The Church’s View On Being Open To Growth

1778 words - 7 pages

If you can make one heap of all your winnings
And risk it on one turn of pitch-and-toss,
And lose, and start again at your beginnings
And never breathe a word about your loss
—“If—” by Rudyard Kipling
“Open to Growth” is a notion meant to steer someone toward newfangled things, and to seek new experiences; even those that have some risk involved. “The purpose of life is to live it, to taste experience to the utmost, to reach out eagerly and without fear for newer and richer experience.” (Eleanor Roosevelt) These two statements truly embody a subcategory of the “Open to Growth” concept (JSEA Profile of the Graduate at Graduation, Open to Growth #11) also mentioned in today’s literature. Seeking new experiences, even those that involve some risk, is important for people to understand because it is of the utmost importance to know that if people do not take risks, life is not worth living because the person will never grow in their experience of life. Poetry is one place that this theory is most prevalent. Poetry is a great way to understand this view due to its ability of getting into the reader’s heart and giving impetus to take action in order to improve the person’s life. In addition, particular poets that lived in the early 1900’s seem to show a considerable trend of writing about this thought that may be due to their surroundings and momentous events witnessed by them.
In the poetry of Langston Hughes, Robert Frost, A.E. Housman, and Rudyard Kipling, it can be seen that the era in which they lived sets a trend in their works. All of the poems by these poets subconsciously tell the reader to live life to the fullest and to take risks. The reasoning behind this message from the poets is that life is short, and people are needed to experience as much of it as possible before time runs out. The period in which the poets lived is the realistic era (“The Road Not Taken” 1); an exceptional time for the world that promoted the living of life to the fullest and the seeking of new experience. These facts set the trend for the poetry of these notable authors, with which they made a name for themselves. All of the poets have made great reputations for themselves and have made great contributions to society, which mainly consist of inspiring others to take action in their lives and “carpe diem.” The four poems by these authors that were specifically chosen for analysis are “Dreams” by Hughes (Appendix B), “If—” by Kipling (Appendix A), “A Shropshire Lad II” by Housman (Appendix D), and “The Road Not Taken” by Frost (Appendix C). These poems utilize the mantra “carpe diem,” or “seize the day,” in order to encourage the reader to take risks in order to strengthen their experience of life.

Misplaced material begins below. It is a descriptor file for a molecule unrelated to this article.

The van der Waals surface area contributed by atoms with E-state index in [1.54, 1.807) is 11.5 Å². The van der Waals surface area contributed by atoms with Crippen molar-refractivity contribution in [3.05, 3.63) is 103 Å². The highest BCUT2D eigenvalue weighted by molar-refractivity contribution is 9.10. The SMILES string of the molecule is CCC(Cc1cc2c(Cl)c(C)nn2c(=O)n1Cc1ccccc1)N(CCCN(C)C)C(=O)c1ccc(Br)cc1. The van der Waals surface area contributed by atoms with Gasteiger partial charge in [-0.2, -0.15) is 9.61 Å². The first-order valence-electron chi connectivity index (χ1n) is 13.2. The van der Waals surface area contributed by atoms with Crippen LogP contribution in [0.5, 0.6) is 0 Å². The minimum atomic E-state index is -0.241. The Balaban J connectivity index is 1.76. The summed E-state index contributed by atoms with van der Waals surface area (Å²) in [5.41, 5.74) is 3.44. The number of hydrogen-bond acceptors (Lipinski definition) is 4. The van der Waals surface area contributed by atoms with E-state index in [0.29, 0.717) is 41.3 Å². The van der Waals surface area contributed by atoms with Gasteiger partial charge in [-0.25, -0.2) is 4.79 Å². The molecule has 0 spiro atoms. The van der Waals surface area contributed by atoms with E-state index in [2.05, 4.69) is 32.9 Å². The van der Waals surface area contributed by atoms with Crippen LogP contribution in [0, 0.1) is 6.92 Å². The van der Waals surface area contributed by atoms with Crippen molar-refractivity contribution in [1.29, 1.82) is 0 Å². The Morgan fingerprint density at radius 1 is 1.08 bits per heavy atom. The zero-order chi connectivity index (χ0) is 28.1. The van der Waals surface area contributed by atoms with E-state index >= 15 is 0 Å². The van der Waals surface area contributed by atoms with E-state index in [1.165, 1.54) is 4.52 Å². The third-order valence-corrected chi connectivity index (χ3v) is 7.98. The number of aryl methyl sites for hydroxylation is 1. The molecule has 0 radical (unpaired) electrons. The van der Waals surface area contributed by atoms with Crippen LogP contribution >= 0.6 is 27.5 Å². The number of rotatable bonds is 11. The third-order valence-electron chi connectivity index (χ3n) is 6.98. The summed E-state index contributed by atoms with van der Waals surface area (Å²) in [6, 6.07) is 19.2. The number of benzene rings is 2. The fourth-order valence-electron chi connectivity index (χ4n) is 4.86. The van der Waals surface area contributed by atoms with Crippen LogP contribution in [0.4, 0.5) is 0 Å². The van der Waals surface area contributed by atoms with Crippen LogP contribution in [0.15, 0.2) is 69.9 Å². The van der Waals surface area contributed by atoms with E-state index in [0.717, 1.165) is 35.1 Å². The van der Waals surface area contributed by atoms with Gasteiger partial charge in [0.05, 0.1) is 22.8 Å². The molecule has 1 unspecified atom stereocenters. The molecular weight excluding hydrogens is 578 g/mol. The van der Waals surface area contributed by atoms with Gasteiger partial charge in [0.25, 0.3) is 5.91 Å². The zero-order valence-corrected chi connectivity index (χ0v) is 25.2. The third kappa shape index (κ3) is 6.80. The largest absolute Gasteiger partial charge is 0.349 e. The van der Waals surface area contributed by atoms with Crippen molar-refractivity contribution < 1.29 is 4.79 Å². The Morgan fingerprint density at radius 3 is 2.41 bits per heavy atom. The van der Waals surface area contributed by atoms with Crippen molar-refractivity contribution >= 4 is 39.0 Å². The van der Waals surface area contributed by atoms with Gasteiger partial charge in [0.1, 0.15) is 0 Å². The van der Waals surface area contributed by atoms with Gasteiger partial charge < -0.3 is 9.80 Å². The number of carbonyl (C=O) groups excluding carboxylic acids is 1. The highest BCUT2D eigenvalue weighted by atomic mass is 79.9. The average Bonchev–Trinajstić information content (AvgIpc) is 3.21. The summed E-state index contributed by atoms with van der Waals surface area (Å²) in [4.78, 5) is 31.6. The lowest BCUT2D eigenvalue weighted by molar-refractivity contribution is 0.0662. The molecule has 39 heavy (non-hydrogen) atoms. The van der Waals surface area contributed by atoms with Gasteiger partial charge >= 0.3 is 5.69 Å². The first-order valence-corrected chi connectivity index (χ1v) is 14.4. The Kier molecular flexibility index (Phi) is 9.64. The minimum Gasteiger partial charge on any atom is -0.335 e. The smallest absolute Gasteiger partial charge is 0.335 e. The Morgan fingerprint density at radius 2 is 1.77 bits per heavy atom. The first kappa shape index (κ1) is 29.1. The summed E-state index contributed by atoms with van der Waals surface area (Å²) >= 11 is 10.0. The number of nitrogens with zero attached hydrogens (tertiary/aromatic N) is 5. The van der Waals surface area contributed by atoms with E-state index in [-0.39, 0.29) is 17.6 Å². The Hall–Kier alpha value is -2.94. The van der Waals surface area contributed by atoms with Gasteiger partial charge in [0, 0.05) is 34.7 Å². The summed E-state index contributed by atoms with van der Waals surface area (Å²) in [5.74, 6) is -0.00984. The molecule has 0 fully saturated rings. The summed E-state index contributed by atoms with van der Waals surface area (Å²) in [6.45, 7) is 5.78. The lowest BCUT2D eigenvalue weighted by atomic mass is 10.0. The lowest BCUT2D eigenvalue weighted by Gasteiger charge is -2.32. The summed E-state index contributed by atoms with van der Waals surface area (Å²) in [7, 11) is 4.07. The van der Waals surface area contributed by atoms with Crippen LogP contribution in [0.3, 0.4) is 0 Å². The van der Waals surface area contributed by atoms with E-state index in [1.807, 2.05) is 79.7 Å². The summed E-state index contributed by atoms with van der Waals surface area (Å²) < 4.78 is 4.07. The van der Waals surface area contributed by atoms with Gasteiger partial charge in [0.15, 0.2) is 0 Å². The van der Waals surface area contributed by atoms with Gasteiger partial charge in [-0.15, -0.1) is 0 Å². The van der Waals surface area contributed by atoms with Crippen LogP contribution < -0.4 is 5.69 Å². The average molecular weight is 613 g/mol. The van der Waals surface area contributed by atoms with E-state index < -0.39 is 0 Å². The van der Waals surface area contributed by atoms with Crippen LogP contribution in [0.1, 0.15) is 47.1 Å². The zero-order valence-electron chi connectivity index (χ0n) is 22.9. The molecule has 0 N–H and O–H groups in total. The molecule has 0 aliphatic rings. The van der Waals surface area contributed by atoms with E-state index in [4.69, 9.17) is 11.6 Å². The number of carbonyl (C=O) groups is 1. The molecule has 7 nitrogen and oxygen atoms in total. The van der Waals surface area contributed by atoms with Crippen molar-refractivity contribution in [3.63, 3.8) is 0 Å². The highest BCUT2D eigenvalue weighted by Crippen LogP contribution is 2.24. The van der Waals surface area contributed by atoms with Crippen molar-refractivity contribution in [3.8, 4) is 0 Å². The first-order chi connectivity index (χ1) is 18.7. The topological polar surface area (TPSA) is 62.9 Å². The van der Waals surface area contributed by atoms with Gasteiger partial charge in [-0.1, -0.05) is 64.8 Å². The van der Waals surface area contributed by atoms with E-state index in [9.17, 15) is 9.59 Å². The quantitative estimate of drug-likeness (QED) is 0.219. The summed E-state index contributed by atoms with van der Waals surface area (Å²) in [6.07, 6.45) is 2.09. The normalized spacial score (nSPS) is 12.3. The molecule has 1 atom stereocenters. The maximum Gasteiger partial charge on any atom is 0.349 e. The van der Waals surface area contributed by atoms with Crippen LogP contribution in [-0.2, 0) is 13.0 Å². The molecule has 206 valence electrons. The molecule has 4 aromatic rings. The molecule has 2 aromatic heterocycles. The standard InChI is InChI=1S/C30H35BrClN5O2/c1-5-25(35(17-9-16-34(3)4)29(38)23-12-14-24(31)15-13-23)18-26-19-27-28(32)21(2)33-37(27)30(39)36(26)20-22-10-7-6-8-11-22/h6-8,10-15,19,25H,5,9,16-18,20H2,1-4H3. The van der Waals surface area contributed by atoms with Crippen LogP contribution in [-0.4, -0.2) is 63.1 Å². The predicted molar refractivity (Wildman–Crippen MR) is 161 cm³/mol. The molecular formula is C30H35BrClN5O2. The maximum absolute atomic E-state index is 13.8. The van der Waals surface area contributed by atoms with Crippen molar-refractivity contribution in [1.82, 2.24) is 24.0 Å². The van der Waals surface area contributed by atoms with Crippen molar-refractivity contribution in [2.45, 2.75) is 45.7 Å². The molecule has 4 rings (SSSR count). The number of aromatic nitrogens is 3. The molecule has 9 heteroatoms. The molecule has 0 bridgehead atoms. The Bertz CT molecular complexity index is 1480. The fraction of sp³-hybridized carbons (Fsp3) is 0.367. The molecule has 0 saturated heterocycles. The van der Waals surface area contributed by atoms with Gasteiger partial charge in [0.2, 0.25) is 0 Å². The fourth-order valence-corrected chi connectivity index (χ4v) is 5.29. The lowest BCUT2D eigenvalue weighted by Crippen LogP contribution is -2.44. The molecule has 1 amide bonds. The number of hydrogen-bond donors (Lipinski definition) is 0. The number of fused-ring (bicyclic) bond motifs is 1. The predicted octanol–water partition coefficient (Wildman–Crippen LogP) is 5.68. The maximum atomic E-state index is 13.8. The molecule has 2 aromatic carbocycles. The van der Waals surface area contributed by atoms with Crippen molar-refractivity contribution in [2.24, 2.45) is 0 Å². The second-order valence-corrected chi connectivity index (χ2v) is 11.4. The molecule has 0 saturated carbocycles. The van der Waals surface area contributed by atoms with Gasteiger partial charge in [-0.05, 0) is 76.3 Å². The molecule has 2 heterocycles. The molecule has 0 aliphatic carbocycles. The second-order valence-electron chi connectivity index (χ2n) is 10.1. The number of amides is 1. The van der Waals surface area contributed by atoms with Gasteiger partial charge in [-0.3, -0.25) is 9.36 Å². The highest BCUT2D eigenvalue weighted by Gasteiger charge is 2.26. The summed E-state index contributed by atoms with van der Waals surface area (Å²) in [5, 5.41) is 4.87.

When looked at closely, “Open to Growth” tells someone that life is short and that he need to be open to new experiences that involve some risk in order to make the most of each day. In the “Open to Growth” category, and almost all of the...

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